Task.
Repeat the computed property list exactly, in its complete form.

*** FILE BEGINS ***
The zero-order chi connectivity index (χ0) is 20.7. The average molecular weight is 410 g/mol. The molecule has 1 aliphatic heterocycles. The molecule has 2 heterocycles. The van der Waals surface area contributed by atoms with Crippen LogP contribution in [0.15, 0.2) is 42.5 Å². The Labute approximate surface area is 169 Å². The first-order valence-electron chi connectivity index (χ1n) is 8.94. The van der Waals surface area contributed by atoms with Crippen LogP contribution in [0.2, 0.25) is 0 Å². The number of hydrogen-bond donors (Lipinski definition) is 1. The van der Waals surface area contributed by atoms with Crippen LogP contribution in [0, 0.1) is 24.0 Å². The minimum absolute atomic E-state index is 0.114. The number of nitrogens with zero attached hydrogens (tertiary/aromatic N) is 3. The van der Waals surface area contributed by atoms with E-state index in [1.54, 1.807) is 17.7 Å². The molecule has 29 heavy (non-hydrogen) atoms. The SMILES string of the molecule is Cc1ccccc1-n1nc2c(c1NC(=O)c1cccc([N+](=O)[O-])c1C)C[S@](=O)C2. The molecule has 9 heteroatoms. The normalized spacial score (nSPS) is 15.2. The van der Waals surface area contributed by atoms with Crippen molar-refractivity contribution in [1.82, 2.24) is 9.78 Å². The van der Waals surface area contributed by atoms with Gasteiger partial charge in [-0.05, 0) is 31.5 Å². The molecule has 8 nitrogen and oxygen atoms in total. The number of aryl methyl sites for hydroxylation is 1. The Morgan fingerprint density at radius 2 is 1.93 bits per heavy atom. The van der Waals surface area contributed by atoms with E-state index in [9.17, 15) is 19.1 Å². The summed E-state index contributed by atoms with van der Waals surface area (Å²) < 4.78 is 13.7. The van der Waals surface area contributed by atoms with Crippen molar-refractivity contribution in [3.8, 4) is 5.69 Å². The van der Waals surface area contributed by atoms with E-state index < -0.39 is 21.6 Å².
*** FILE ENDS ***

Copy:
The zero-order chi connectivity index (χ0) is 20.7. The average molecular weight is 410 g/mol. The molecule has 1 aliphatic heterocycles. The molecule has 2 heterocycles. The van der Waals surface area contributed by atoms with Crippen LogP contribution in [0.15, 0.2) is 42.5 Å². The Labute approximate surface area is 169 Å². The first-order valence-electron chi connectivity index (χ1n) is 8.94. The van der Waals surface area contributed by atoms with Crippen LogP contribution in [0.2, 0.25) is 0 Å². The number of hydrogen-bond donors (Lipinski definition) is 1. The van der Waals surface area contributed by atoms with Crippen LogP contribution in [0, 0.1) is 24.0 Å². The minimum absolute atomic E-state index is 0.114. The number of nitrogens with zero attached hydrogens (tertiary/aromatic N) is 3. The van der Waals surface area contributed by atoms with E-state index in [1.54, 1.807) is 17.7 Å². The molecule has 29 heavy (non-hydrogen) atoms. The SMILES string of the molecule is Cc1ccccc1-n1nc2c(c1NC(=O)c1cccc([N+](=O)[O-])c1C)C[S@](=O)C2. The molecule has 9 heteroatoms. The normalized spacial score (nSPS) is 15.2. The van der Waals surface area contributed by atoms with Crippen molar-refractivity contribution in [1.82, 2.24) is 9.78 Å². The van der Waals surface area contributed by atoms with Gasteiger partial charge in [-0.05, 0) is 31.5 Å². The molecule has 8 nitrogen and oxygen atoms in total. The number of aryl methyl sites for hydroxylation is 1. The Morgan fingerprint density at radius 2 is 1.93 bits per heavy atom. The van der Waals surface area contributed by atoms with E-state index in [9.17, 15) is 19.1 Å². The summed E-state index contributed by atoms with van der Waals surface area (Å²) < 4.78 is 13.7. The van der Waals surface area contributed by atoms with Crippen molar-refractivity contribution in [3.8, 4) is 5.69 Å². The van der Waals surface area contributed by atoms with E-state index < -0.39 is 21.6 Å².